Photo by Janet Best
It would be unfathomable for most us to think of losing 15 members of our family in a year’s time. Yet, for those who are among the family of St Michael’s Mission, that’s the reality of the loss they came together to mourn on June 23rd. The service, a first of its kind in the mission, was held to honor nine men and six women who had died on the streets in the last 14 months. Close to 60 people attended; all of whom felt the loss of their brethren acutely. A table was set with flowers and photos of those who had died.
Annie Anthony Ariel Bernadette Bullet Carole Daniel
Don Jacques Kim Leah Lenny Mark Tony T-Red
Ron’s brother was among those being remembered. He and his brother, Tony, both homeless, would meet up every day at 4pm to figure out where they would sleep that night; until the afternoon that Tony didn’t show up. His brother later saw the ambulance and nearby body bag in the middle of the street, where he had been hit by a truck. Ron said softly; “He was more than my brother. He was my friend.”
Ron didn’t have the means to give his brother a traditional burial or even hold a service. He decided to donate his brother’s body to medicine; the only option he could afford. It was this situation that inspired director George Greene to have a service for those who might otherwise not be able to. As George explained; “we wanted to do this because it’s important that they (the clients of the mission) know that their lives will be recognized in this dignified way.”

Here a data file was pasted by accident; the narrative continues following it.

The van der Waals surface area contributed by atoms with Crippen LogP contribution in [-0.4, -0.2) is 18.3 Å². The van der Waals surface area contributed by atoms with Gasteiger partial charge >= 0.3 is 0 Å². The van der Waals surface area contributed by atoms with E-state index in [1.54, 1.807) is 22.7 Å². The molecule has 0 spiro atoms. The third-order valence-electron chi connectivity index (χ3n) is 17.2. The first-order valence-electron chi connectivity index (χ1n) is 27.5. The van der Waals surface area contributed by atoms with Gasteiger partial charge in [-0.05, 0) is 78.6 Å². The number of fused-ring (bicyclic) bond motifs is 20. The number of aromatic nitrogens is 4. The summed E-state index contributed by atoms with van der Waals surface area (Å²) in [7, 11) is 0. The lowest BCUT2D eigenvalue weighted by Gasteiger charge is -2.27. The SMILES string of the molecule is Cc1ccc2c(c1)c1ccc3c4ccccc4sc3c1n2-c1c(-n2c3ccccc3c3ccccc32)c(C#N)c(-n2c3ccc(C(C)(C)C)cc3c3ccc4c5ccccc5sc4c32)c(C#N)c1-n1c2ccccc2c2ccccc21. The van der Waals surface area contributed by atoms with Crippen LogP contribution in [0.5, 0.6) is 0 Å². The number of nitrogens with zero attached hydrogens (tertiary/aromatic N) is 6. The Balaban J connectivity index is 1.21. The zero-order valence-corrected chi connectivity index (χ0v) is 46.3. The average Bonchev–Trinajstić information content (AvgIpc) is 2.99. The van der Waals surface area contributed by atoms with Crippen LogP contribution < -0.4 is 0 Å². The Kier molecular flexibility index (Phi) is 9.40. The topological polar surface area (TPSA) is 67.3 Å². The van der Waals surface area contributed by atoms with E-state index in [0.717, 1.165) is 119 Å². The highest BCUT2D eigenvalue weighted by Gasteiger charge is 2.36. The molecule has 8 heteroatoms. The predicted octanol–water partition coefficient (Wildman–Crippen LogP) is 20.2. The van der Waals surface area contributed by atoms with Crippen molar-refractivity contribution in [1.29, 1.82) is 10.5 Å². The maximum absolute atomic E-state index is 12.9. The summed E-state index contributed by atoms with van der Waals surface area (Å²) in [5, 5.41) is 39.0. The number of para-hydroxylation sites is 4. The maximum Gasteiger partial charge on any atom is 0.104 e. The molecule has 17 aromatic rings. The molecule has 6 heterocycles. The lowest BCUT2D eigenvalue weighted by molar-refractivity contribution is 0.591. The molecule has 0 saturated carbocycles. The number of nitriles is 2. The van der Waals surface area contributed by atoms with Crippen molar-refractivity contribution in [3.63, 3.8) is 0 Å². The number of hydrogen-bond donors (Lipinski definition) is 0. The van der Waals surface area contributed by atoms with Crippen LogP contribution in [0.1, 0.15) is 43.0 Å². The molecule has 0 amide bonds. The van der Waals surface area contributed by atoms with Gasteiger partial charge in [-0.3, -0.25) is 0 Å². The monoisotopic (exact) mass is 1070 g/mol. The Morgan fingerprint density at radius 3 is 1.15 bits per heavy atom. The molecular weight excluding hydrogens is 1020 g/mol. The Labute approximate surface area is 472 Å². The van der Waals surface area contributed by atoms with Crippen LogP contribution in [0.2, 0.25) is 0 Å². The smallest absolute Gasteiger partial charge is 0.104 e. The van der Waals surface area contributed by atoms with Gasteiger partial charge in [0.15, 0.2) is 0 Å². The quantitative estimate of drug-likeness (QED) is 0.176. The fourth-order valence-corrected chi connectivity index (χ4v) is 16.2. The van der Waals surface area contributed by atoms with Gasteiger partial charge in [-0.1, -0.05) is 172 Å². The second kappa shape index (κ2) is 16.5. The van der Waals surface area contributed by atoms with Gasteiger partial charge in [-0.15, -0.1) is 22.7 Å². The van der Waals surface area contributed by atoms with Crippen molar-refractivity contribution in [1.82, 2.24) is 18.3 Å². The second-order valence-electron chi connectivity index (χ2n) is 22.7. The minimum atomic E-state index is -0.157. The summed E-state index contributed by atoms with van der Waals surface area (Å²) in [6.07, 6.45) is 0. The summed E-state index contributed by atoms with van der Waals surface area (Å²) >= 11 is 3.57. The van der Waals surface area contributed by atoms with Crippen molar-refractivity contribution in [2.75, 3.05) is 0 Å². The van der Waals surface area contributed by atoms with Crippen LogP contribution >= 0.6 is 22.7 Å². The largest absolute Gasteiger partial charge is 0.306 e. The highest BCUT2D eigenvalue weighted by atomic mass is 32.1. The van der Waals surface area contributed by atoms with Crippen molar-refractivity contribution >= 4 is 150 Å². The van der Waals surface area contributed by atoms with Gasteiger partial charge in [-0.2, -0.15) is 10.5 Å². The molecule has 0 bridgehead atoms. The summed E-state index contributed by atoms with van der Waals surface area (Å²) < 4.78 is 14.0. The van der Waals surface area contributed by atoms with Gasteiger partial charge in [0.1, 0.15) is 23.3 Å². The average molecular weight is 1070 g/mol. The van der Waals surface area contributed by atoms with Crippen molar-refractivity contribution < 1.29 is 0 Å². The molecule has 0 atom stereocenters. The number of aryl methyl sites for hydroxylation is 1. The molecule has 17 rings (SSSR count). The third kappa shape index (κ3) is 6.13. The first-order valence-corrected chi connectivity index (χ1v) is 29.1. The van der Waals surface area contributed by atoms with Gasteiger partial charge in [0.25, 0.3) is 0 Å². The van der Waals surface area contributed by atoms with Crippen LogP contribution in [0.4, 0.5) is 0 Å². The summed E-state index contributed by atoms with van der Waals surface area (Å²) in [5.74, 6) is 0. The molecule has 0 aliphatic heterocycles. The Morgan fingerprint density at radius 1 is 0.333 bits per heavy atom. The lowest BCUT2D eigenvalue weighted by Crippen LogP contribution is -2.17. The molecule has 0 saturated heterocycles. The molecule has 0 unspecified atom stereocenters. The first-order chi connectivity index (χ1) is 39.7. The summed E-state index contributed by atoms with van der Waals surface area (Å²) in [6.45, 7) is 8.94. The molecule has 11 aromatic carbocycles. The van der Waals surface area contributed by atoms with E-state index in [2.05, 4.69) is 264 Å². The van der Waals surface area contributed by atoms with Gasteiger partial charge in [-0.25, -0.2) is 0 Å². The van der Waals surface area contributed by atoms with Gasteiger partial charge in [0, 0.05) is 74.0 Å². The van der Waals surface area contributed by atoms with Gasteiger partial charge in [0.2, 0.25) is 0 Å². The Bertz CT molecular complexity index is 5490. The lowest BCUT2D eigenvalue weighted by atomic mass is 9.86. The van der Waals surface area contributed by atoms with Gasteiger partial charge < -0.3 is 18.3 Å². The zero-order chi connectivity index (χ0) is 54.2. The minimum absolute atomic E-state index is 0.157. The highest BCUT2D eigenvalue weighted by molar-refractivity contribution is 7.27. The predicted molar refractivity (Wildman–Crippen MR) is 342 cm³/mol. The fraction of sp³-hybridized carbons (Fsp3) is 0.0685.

To open the service, George said “I see the loneliness we all wear as we think about the lives we lost. We are all one. We all have a soul. Take part and we’ll feel better about those we’ve lost and about ourselves.”
The Reverend Elizabeth Welch said prayers and heartfelt condolences as she emphasized that we are all equal in God’s eyes. She offered her time to speak one-on-one with anyone wanting help with their grief. She then read names of those who were lost; and lit a candle in their honor. As those present silently mourned, the precariousness of life on the street became palpable.
The clients and staff members then shed tears and laughter as they shared stories of those who passed. As the service ended, George reminded them that “the Mission has been here for 90 years and will always be here for you - even after you are gone.”